“What are you?”


A long time ago, that question would have offended me. You’d probably be surprised by how common it is– I get it all the time at my second job waiting tables. I can tell you exactly how it made me feel: like an alien, a freak or a mad scientist experiment.

I hid behind sarcasm and disdain, disguising my frown with a hard-won poker face and responding with “guess.” Or, if I was feeling particularly saucy– which I usually am– “brown things.”

It’s just easier than explaining all the contradictions living inside my skin. The fact that I’m predominantly Dominican, Israeli and Moroccan– sprinkled with a little Greek, Brazilian, Haitian, Taíno and more (not to mention Jewish)– usually draws a reaction of “huh?” or “you’re kidding.”

My parents are both immigrants from very different parts of the world, leaving me with an unusual legacy and a face that’s generally attributed to being vaguely “ethnic.” A human incarnation of America’s melting pot, with the stamp of my heritage clear across my features, I came to resent my status as a poster child.

My particular multi-racial blend allowed me to assimilate into most places I traveled to easily–to the envy of some of my compatriots, who had more trouble blending in. Yet it was something I as a rebellious adolescent and young adult was arrogantly quick to denounce, proclaiming loudly and proudly that I was from the U.S.

To be honest, I’m pretty sure this made me seem more ignorant than deserving of any acknowledgement.

My path to becoming a Global Nomad started when I was 7, the first time I made the solo flight to Israel to visit my dad for the summer. I went on to spend many summers there, as well as travel across Europe, Asia, the Middle East and the Caribbean.

I learned to treasure my family’s humble hometowns in the Dominican Republic and the outskirts of Jerusalem just as much as any visit to the world-famous Great Wall or Louvre.

Growing up simultaneously overseas and in suburbia Connecticut, this “world traveler” persona soon went from wonderful to weird. I stood out in stark contrast to a sea of homogenized peers. The only one in my class that had to do a special assignment when given the task of “tracing my family’s roots in the U.S,” I was at first mortified.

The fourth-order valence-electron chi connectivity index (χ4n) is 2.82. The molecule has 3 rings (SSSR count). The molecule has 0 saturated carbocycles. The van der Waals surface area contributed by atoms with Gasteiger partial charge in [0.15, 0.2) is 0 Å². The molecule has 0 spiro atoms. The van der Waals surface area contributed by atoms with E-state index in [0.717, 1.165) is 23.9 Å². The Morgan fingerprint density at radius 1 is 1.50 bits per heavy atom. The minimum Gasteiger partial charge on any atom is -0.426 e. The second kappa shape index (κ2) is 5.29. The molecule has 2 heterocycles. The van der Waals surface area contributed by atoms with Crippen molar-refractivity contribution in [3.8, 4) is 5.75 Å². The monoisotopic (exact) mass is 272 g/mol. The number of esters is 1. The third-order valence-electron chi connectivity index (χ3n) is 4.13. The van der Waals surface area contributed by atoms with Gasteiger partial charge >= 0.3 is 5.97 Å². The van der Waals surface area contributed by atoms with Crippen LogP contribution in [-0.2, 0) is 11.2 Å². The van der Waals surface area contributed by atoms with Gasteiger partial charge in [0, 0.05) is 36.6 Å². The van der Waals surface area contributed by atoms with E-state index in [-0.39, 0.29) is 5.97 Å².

When I pointed out that not all of us have roots here, I looked around and realized I was alone, for the first of many times. Standing up in front of everyone, trailing their intricate, fascinating reports with my lukewarm, tentative presentation, it became clear to me that I was being my own worst enemy.

I have witch doctors, survivors and refugees, trailblazers and soldiers and homemakers in my family tree– and yet somehow I was left feeling “less” than everyone else. Clearly, something had to give.

I have since learned to embrace my identity, with all it’s scars, baggage, rewards and legacies. My friends, those who dare endure the looks of disapproving PC Cruisers, call me “Mutty.” They know I’ll jump in to defend them against those who deem this offensive– the sheer number of whom I still find extraordinary.

To me, it’s not at all degrading. In fact, it’s the opposite. Words have power, this magic ability to shape and define a person, place or thing. When you see words and labels as your enemy, you tend to hide behind them instead of finding strength in them.

Thanks to traveling and learning from other cultures, opening myself to unexpected connections, new people, and being willing to look at my own flaws, I’ve become who I am today: dominated by duality, a product of multiple worlds and loving it. The nickname “Mutty,” silly or offensive as it may seem, is my way of reclaiming pride in my heritage, of owning my otherness.

But the path to self-acceptance and the ability to laugh at that which used to terrify me is not easily undertaken. There’s a healthy amount of doubt, confusion, anger, guilt, bias, jealousy…and pretty much the whole spectrum of human emotions that will walk with you.

Standing out from the crowd makes you irreversibly other, alone. You can take that and harness it as a symbol of your power. Or you can let it define you and swallow you up until the line between love and hate becomes far too blurry.

Now, when somebody asks “What are you?” I grin and reply, “Human.”